Ours is the city of the Emmys, the Oscars, and, often, the Grammys. Awards in advertising, architecture, and planning also abound. Our journalism community alone has as many as six different events each year: the Southern California Journalism Awards, which I coproduced for four years, and the Golden Mikes are just two of them. The Envelope, an LA Times blog, is devoted solely to the awards season.
Which would seem to beg this question: does LA's creative community really need another awards show? Can it sustain one? The surprising answers, based on what I saw last Saturday's inaugural Los Angeles Real Creativity awards, are a resounding "yes."
A project of the Urban Land Institute Los Angeles, the so-called LARCs honor "potentially world-changing thought" and "those who have distinguished themselves through unparalleled creative achievement." The organizers say that's meant to span design, architecture, art, culture, and business. And, the winners, announced on December 5 at a packed dinner in the lobby of 5900 Wilshire, highlighted that diversity.
Symbolically, the dinner was held just across the street from Chris Burden's masterful "Urban Light" Courtyard at the Los Angeles County Museum. The literally landmark sculpture by Burden incorporates more than two hundred restored cast-iron lampposts from Los Angeles County.
Guests drank wine and imagined a model city overseen by planner James Rojas nearby. Then they crossed Wilshire to find the lobby of an aging business tower transformed by dramatic lighting, video projections, and bustling waiters.
Frances Anderton, host of DnA, KCRW's monthly architecture show, kept things crackling as MC from the precariously high stage. The 240 or so attendees, most in black tie, crowded rows of long tables emanating from the stage.
Ticket prices had been kept reasonable by an impressive list of sponsors including AEG, Variety, Morgan Stanley, Tiffany, and the Ratkovich Company. The organizers deserve special praise for pulling together such as prestigious pool in today's economy. Event chair Stan Ross, who heads USC's Lusk Center for Real Estate, and Wayne Ratkovich were among those credited with opening doors.
The evening's highlight for me was the winner in the Design category. The award goes to an especially innovative project still in its conceptual stage - in this case, the Hollywood Freeway Central Park.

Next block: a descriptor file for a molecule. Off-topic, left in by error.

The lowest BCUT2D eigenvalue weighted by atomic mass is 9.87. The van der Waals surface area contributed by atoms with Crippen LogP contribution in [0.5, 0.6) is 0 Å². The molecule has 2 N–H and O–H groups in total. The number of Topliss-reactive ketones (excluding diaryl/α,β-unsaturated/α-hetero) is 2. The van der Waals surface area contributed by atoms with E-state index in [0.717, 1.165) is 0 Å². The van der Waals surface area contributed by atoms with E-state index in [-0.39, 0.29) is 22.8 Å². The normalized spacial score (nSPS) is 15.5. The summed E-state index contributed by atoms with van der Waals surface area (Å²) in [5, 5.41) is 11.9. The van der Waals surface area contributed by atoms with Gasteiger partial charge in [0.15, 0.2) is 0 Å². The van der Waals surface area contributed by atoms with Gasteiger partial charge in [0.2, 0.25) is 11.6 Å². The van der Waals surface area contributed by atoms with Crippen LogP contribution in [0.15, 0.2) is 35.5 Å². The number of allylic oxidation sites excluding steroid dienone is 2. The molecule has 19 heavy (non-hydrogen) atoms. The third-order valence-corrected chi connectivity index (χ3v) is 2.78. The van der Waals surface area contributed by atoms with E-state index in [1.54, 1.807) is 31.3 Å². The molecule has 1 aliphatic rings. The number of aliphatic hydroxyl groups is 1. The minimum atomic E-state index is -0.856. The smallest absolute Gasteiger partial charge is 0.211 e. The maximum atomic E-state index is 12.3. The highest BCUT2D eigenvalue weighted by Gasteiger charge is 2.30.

The 44-acre green space would sit atop the 101 Freeway from Bronson Avenue to Santa Monica Boulevard.
The idea has kicked around for over twenty-five years and recently got some new legs. It would bring green space and parkland to a part of Hollywood famously low on park space. Feasibility and planning studies have been completed. And recently a Friends of the Hollywood Central Park nonprofit was organized. While certainly not the first cap park in the nation, the Hollywood park would be the first in the LA area, where finding a piece of land this size to buy is not easy.
This type of out-of-the-box thinking to solve practical problems in our city does not yet have a place in our events season. It sold me on the idea that the LARCs were bringing something new and necessary to our community.
And, let's not forget the kind of momentum that an award like a LARC can bring to a project as it fundraises its way into reality. "ULI LA made a big effort to find projects that no one knew about," said Laurie Goldman, president of the nonprofit Friends of the Hollywood Central Park. "It helps with media and public awareness." That's the kind of quid pro quo that I really like.
Each of the night's four awards was presented by a so-called luminary: Stuart Ketchum, Stan Ross, and Buzz McCoy. Frank Gehry was the last to present, for Enterprise. This category is meant to recognize an especial effective and innovative project or group.
Finalists included Wilson Meany Sullivan, the developers for Hollywood Park Tomorrow, a community-based effort to remake the racetrack as mixed use. Mar Vista is getting high marks these days as a progressive and sublimely local community. It was another finalist. But YOLAhttp://www.laphil.com/yola/, headed by the Los Angeles Philharmonic's new conductor Gustavo Dudamel, took the prize.
The ambitious enterprise aims to build youth orchestras around the city. The fever around Dudamel is infectious, and the need to get music back into the schools is urgent. But as I remarked to the gentlemen sitting next to me, I would have felt better about this winner if it worked at seeding brass bands around the city.
Other winners were Imagine Mars, a joint project of NASA and JPL, which took top honors in the "Idea" category. In the "Place" category,' Santa Monica College's new Academy of Entertainment and Technology campus won. It beat out Bert Green Fine Art Gallery and the Downtown LA Art Walk - a surprise to some given the profound impact the Art Walk has had on Downtown and our gravitation toward it. But, I saw it as a sign of the LARCs willingness to trend toward the future in its honorees.
A panel of urban and architectural thinkers selected the finalists and winners. Another set of awards is apparently already in the works. Thumbs up for a valuable set of honors that started with a big splash. Now, for next time: how about a more porous selection process and an even wider field of nominees?